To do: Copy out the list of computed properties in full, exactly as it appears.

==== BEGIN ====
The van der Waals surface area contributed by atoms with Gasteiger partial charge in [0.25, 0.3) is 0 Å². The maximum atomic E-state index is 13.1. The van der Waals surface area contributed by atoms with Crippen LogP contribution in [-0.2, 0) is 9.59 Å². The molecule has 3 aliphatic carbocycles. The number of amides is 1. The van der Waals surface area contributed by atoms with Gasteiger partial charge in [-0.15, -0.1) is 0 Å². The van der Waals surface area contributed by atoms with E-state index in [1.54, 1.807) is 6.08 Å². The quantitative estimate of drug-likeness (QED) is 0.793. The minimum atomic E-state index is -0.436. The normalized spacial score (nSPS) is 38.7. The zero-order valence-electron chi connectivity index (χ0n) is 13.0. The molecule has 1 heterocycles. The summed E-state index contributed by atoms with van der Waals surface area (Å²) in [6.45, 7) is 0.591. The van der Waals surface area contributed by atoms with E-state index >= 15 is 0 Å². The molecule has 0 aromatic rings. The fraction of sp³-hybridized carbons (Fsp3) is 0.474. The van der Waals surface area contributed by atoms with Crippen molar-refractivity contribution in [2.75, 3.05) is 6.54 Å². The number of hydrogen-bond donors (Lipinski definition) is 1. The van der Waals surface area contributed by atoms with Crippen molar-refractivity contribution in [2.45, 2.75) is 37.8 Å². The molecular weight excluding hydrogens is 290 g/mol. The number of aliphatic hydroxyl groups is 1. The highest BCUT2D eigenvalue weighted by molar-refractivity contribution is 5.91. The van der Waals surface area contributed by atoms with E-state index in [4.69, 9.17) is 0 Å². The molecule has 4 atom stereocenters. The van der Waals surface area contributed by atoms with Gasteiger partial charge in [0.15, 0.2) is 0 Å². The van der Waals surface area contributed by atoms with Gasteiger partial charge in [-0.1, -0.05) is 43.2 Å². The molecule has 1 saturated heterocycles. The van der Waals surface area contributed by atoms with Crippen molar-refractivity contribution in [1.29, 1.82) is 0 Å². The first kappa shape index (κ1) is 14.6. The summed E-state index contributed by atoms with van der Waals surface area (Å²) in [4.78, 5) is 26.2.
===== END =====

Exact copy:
The van der Waals surface area contributed by atoms with Gasteiger partial charge in [0.25, 0.3) is 0 Å². The maximum atomic E-state index is 13.1. The van der Waals surface area contributed by atoms with Crippen LogP contribution in [-0.2, 0) is 9.59 Å². The molecule has 3 aliphatic carbocycles. The number of amides is 1. The van der Waals surface area contributed by atoms with Gasteiger partial charge in [-0.15, -0.1) is 0 Å². The van der Waals surface area contributed by atoms with E-state index in [1.54, 1.807) is 6.08 Å². The quantitative estimate of drug-likeness (QED) is 0.793. The minimum atomic E-state index is -0.436. The normalized spacial score (nSPS) is 38.7. The zero-order valence-electron chi connectivity index (χ0n) is 13.0. The molecule has 1 heterocycles. The summed E-state index contributed by atoms with van der Waals surface area (Å²) in [6.45, 7) is 0.591. The van der Waals surface area contributed by atoms with E-state index >= 15 is 0 Å². The molecule has 0 aromatic rings. The fraction of sp³-hybridized carbons (Fsp3) is 0.474. The van der Waals surface area contributed by atoms with Crippen molar-refractivity contribution in [2.75, 3.05) is 6.54 Å². The number of hydrogen-bond donors (Lipinski definition) is 1. The van der Waals surface area contributed by atoms with Crippen molar-refractivity contribution in [2.45, 2.75) is 37.8 Å². The molecular weight excluding hydrogens is 290 g/mol. The number of aliphatic hydroxyl groups is 1. The highest BCUT2D eigenvalue weighted by molar-refractivity contribution is 5.91. The van der Waals surface area contributed by atoms with E-state index in [4.69, 9.17) is 0 Å². The molecule has 4 atom stereocenters. The van der Waals surface area contributed by atoms with Gasteiger partial charge in [0.15, 0.2) is 0 Å². The van der Waals surface area contributed by atoms with Gasteiger partial charge in [-0.1, -0.05) is 43.2 Å². The molecule has 1 saturated heterocycles. The van der Waals surface area contributed by atoms with Crippen molar-refractivity contribution in [1.29, 1.82) is 0 Å². The first kappa shape index (κ1) is 14.6. The summed E-state index contributed by atoms with van der Waals surface area (Å²) in [4.78, 5) is 26.2.